By Tafirenyika Nemadire
Ruwa, October 22, 2013-Scores of residents on Monday staged a demonstration to protest against persistent water shortages which could trigger some waterborne diseases.
The residents who were holding some placards petitioned the council and demanded to have an audience with the local authority’s chairperson Pinias Mushayavanhu.
Some of the placards read, “Water is life” and “We want our water”.
The residents were however blocked by some council security personnel who demanded to be furnished with a clearance letter authorizing them to stage the demonstration which they did not have.
“We want the chairperson of the town council or any one from the engineering department to address us, and give us an explanation as to why we have been not receiving water for some months now. That’s all we want, “shouted a middle aged lady who was among the demonstrators.
“We have gone for at least two months without getting running water. This is not acceptable in this day and age. We want a council that delivers. They should honour their promises they made when they were campaigning for political power .They promised us that they will address the water issue once they have been re-elected,” said another woman who was carrying a baby on her back.
“We are at a great risk of being infected with cholera and other water borne diseases because of this perennial water problem,” she added.
Ruwa has been facing water problems for a long time .The problem could only be solved if the long awaited Norah Valley Water project is commissioned. The project, which has been on the cards for years, needs at least US$3 million to be completed.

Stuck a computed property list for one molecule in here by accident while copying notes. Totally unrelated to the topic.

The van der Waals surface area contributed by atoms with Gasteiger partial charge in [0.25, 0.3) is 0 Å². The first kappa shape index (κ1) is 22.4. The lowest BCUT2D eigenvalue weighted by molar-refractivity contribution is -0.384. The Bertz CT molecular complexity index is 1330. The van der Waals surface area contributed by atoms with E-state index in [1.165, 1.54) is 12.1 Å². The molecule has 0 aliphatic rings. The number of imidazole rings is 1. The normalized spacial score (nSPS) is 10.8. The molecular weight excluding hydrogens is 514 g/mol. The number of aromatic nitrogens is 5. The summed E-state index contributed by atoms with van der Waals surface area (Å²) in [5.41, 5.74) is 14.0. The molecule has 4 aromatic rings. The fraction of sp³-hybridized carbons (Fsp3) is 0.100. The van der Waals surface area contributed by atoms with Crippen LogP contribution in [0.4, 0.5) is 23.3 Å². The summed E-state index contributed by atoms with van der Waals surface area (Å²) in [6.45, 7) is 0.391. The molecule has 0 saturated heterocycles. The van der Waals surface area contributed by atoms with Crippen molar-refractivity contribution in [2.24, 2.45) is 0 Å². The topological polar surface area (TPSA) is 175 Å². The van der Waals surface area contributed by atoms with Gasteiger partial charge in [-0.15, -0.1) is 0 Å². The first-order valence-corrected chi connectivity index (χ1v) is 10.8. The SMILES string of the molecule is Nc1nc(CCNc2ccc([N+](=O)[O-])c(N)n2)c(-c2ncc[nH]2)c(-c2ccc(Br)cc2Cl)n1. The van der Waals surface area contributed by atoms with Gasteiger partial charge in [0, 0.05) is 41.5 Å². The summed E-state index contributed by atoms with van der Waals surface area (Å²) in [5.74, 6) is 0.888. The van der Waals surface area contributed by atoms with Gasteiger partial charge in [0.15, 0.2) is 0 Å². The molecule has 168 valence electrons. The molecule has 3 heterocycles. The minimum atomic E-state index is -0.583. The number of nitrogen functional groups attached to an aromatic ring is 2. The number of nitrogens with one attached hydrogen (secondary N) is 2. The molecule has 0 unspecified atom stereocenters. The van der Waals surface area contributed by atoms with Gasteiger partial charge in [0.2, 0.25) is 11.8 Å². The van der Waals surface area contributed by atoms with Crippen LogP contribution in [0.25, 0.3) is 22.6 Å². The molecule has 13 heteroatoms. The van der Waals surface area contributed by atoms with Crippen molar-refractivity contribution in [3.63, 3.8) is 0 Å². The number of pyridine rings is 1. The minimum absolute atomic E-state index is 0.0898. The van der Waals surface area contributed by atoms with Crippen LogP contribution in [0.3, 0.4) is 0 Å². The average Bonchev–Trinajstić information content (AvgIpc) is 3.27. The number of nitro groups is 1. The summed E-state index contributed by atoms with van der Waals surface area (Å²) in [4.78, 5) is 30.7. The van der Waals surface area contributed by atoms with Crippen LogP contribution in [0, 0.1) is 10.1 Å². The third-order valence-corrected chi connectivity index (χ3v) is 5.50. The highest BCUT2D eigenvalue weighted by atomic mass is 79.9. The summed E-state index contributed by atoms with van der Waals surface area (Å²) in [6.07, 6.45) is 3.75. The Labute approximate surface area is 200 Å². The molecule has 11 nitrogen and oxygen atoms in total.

Ruwa town council chairperson Pinias Mushayavanhu who belongs to the MDC-T party admitted his council’s failure to provide water to residents.
He however attributed the problem to delays by government to disburse funds needed for the commissioning of the Norah Valley Water project.
“We are getting the funds in bits and pieces. Last Thursday we received US$150 000 as part of the money for the Norah Valley Water project whose money is yet to reflect in our coffers because of bureaucracy within the government. The other thing is that we are a new town council and we have not yet held any meeting .In fact our first meeting will be held this Tuesday so it is my appeal to residents that they should be patient with us. We know and appreciate their concerns, ”Mushayavanhu said.
Zimbabwe experienced a severe cholera outbreak in 2008 that left at least 4 000 people dead by the end of 2010 owing to a chronic lack of health workers, clinics, essential drugs and clean water and sanitation. The cholera outbreak was the largest in Africa in 15 years but President Robert Mugabe’s administration blamed Britain for introducing the disease as part of a campaign of “genocidal onslaught”.